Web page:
(The Center Square) – Three cities and one county in Iowa will receive federal funding to hire officers through this year’s Community Oriented Policing (COPS) hiring program.
the purpose of the program is to reduce crime and improve public safety by directly supporting community policing through the hiring of officers. Award selection factors included problem area of focus, local crime data and agency commitment to community policing, and demonstrated financial need.
The office granted waivers to some or all of the candidates’ local cash consideration due to the presence of “serious financial hardship,” the fact sheet says. The scholarships provide up to 75% of full-time officer approved salaries and benefits for 36 months. A local cash match of 25% is required, as well as all salaries and benefits above entry level. Rewards should be in addition to — not a substitute for — local or state funding for hiring agents. After three years of federal funding, recipients must maintain the positions for at least one year within their budget, with state or local funds, in addition to the positions they would have held had they not received the price.
Union County and the towns of Dysart, Norwalk and Sheldon each received grants of $125,000 per officer, the U.S. Department of Justice Office of COPS Awards Report stated. Sheldon, a town of 5,512 at the time of the 2020 census, will receive three officers while the other agencies will each receive one.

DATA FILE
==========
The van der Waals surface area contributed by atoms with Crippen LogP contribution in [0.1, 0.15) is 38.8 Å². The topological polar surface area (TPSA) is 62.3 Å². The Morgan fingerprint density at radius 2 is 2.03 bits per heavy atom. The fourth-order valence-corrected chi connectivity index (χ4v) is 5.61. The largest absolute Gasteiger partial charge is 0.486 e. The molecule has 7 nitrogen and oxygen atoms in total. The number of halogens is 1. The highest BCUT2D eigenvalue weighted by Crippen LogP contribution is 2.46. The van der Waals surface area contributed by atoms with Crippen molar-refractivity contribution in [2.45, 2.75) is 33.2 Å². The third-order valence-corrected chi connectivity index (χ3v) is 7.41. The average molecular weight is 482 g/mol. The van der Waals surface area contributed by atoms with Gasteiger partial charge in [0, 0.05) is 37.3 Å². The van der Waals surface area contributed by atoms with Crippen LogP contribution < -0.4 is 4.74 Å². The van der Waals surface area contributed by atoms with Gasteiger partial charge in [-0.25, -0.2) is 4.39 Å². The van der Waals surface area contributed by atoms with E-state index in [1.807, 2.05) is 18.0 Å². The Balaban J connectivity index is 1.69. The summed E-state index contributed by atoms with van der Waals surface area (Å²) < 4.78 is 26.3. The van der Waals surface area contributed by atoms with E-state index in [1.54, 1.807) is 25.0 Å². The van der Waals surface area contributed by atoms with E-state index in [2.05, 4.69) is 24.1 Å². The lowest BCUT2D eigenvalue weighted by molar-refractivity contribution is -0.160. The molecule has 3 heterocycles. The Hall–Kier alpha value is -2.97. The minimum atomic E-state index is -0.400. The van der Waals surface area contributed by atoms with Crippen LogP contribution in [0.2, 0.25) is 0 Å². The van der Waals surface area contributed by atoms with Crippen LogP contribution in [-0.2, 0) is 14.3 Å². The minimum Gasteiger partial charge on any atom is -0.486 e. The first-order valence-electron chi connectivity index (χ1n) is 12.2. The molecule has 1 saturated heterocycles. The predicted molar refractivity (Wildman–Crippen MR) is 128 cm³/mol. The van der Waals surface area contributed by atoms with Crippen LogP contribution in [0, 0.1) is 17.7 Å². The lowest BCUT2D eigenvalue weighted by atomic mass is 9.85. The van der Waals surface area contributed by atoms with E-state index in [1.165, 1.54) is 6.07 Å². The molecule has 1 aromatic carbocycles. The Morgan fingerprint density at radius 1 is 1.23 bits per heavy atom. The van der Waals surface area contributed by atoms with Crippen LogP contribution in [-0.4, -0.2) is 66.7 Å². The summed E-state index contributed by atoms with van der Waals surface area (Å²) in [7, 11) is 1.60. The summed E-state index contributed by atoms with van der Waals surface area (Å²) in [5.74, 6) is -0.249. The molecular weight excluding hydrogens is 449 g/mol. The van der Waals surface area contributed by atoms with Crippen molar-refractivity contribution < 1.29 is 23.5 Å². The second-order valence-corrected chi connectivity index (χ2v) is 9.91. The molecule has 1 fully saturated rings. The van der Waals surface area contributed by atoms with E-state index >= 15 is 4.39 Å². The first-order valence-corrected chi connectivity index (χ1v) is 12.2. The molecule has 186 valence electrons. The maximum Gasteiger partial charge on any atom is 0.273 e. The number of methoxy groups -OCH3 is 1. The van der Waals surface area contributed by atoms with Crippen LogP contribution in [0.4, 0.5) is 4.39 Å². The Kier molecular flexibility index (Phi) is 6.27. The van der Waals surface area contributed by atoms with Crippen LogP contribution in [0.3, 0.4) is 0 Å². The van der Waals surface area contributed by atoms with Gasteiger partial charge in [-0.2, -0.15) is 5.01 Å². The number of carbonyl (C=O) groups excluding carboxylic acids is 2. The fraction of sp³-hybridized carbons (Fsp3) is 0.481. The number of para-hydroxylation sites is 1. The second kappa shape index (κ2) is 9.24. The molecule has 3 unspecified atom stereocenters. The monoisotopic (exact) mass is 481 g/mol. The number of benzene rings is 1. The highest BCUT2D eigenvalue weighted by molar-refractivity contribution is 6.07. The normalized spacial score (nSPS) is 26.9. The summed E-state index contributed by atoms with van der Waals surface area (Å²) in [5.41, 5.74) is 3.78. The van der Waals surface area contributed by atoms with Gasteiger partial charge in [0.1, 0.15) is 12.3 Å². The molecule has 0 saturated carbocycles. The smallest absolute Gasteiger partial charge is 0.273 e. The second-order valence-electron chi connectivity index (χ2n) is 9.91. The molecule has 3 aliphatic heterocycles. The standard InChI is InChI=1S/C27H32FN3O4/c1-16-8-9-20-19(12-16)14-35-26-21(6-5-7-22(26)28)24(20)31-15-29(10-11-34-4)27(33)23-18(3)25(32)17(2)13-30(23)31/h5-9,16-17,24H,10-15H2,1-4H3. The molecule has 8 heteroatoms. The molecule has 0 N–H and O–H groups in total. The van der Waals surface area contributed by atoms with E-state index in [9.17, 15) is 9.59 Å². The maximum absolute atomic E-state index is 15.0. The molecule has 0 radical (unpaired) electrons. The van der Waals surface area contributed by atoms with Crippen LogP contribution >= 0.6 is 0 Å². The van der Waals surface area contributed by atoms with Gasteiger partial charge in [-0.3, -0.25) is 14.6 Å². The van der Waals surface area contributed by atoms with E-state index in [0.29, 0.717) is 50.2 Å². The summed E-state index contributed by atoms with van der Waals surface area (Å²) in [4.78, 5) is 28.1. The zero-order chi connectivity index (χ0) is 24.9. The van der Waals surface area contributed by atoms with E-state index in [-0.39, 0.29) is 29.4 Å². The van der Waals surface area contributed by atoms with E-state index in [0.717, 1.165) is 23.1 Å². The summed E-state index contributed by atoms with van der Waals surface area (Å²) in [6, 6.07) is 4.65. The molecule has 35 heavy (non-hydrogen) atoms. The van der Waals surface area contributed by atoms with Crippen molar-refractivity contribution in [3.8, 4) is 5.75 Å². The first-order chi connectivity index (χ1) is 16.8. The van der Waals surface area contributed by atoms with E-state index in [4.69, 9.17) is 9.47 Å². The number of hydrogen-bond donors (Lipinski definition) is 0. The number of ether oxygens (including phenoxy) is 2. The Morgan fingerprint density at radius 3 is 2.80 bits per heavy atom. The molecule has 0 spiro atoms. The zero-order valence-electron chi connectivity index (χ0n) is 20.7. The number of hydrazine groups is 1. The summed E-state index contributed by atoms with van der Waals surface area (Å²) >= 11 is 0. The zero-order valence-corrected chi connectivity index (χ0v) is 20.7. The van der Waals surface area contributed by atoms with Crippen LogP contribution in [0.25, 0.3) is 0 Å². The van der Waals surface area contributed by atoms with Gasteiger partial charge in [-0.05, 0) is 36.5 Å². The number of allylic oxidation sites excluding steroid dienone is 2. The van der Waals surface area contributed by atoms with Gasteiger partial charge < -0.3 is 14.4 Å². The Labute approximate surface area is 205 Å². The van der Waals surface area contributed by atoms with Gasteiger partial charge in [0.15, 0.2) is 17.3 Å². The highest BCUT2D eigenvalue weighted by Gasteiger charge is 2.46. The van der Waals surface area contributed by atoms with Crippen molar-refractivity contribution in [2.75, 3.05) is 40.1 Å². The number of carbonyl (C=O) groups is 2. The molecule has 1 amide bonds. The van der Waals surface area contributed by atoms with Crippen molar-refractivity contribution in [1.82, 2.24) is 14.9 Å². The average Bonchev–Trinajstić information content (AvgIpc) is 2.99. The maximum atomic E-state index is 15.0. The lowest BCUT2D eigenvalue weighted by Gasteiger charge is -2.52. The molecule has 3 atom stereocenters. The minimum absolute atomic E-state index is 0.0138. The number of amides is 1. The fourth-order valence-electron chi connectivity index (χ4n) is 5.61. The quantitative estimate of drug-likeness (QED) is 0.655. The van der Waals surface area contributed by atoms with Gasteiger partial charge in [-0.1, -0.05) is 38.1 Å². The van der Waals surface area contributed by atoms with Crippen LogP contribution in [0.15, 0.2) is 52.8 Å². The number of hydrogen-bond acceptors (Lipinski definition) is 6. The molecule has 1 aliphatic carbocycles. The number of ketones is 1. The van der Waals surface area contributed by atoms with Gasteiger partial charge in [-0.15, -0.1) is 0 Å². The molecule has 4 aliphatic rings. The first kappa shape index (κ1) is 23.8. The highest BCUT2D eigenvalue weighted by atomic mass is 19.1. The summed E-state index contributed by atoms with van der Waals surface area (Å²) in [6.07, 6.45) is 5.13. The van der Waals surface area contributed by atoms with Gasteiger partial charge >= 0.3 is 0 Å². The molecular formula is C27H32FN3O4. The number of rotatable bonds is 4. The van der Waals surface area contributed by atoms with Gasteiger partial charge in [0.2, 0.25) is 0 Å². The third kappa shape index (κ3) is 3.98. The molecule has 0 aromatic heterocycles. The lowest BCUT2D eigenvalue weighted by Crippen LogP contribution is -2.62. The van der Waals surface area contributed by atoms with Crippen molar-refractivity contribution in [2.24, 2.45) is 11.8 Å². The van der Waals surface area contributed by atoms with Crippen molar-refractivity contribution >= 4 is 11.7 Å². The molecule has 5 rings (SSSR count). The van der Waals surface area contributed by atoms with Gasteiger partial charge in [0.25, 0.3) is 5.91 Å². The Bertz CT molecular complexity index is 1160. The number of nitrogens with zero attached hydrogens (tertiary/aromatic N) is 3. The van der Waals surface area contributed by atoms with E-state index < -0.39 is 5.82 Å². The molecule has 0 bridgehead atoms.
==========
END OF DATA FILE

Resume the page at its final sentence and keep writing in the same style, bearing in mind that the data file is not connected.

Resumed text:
Union County Sheriff Mark Shepherd said the department applied for a COPS grant. Shepherd said the COVID-19 pandemic has exacerbated the situation for his agency’s “skeleton crew.”
“We have MPs on leave at the moment with COVID and we have done so [during] the first go-around of COVID,” he said. “We had a retired assistant and we are trying to train an assistant and our assistant who is doing our training fell ill. We knew we had always operated from our shirt sleeve and we needed to beef up our staff a bit. Thanks to the grant, this will allow us to do this. … We won’t be so short of staff during shifts.
He said the agency also wanted to train an investigative work assistant to speed up the pace of case resolution and the grant would help with that.
“An assistant working nights, they can’t turn around and come in during the day to do an interview or find [a suspect] in their workplace,” Shepherd said. “With this new grant position, this assistant will work hand-in-hand with the case assistant and do the follow-ups during the day that the case assistant can’t do while working at night.”
Shepherd said if the agency received a second grant, it would be able to activate its 4-day patrol schedule, 10-hour shifts that do not rotate to a “6 on 3 off” schedule or a 5 out of 3 schedule. holiday schedule” which would rotate so that MPs could benefit from weekend holidays. He said it would boost morale. He said prospective officers declined to apply due to the demands of the existing schedule.
This year, the bureau received 590 applications and awarded scholarships to 31% of them, totaling $139 million in scholarships to 183 law enforcement agencies for 1,066 full-time law enforcement personnel. .
President Joe Biden has requested a $300 million increase for the program for fiscal year 2022, the press release said.